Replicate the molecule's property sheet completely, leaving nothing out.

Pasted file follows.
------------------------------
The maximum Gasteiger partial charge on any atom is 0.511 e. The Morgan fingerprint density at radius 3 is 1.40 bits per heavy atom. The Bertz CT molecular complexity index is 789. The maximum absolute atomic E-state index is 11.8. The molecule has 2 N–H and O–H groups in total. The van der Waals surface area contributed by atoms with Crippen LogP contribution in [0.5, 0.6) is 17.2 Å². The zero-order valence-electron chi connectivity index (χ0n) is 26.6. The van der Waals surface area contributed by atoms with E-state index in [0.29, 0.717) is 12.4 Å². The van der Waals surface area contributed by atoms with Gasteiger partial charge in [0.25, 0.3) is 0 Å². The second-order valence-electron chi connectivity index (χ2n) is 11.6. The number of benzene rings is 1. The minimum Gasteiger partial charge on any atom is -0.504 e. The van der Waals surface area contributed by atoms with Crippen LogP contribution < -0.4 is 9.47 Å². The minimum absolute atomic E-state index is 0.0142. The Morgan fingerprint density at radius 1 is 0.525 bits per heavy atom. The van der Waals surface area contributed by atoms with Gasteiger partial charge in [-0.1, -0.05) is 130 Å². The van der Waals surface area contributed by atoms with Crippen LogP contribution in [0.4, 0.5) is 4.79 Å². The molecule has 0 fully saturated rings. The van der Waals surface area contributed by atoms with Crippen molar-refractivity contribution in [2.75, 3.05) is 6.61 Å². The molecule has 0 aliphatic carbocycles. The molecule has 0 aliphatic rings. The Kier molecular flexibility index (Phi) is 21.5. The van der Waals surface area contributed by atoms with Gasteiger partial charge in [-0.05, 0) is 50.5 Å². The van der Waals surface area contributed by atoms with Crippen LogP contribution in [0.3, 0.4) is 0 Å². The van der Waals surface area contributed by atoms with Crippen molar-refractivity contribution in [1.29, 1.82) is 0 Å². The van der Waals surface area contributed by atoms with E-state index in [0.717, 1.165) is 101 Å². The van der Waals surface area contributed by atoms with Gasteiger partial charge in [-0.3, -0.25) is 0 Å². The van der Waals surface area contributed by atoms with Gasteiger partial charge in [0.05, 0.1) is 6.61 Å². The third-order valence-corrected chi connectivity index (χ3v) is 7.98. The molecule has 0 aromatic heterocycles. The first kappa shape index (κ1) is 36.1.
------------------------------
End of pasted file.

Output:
The maximum Gasteiger partial charge on any atom is 0.511 e. The Morgan fingerprint density at radius 3 is 1.40 bits per heavy atom. The Bertz CT molecular complexity index is 789. The maximum absolute atomic E-state index is 11.8. The molecule has 2 N–H and O–H groups in total. The van der Waals surface area contributed by atoms with Crippen LogP contribution in [0.5, 0.6) is 17.2 Å². The zero-order valence-electron chi connectivity index (χ0n) is 26.6. The van der Waals surface area contributed by atoms with E-state index in [0.29, 0.717) is 12.4 Å². The van der Waals surface area contributed by atoms with Gasteiger partial charge in [0.25, 0.3) is 0 Å². The second-order valence-electron chi connectivity index (χ2n) is 11.6. The number of benzene rings is 1. The minimum Gasteiger partial charge on any atom is -0.504 e. The van der Waals surface area contributed by atoms with Crippen LogP contribution < -0.4 is 9.47 Å². The minimum absolute atomic E-state index is 0.0142. The Morgan fingerprint density at radius 1 is 0.525 bits per heavy atom. The van der Waals surface area contributed by atoms with Gasteiger partial charge in [-0.1, -0.05) is 130 Å². The van der Waals surface area contributed by atoms with Crippen LogP contribution in [0.4, 0.5) is 4.79 Å². The molecule has 0 fully saturated rings. The van der Waals surface area contributed by atoms with Crippen molar-refractivity contribution in [2.75, 3.05) is 6.61 Å². The molecule has 0 aliphatic carbocycles. The molecule has 0 aliphatic rings. The Kier molecular flexibility index (Phi) is 21.5. The van der Waals surface area contributed by atoms with Gasteiger partial charge in [-0.05, 0) is 50.5 Å². The van der Waals surface area contributed by atoms with Crippen LogP contribution in [0.3, 0.4) is 0 Å². The van der Waals surface area contributed by atoms with Crippen molar-refractivity contribution in [1.29, 1.82) is 0 Å². The van der Waals surface area contributed by atoms with E-state index in [0.717, 1.165) is 101 Å². The van der Waals surface area contributed by atoms with Gasteiger partial charge in [-0.3, -0.25) is 0 Å². The van der Waals surface area contributed by atoms with Gasteiger partial charge in [0.05, 0.1) is 6.61 Å². The third-order valence-corrected chi connectivity index (χ3v) is 7.98. The molecule has 0 aromatic heterocycles. The first kappa shape index (κ1) is 36.1.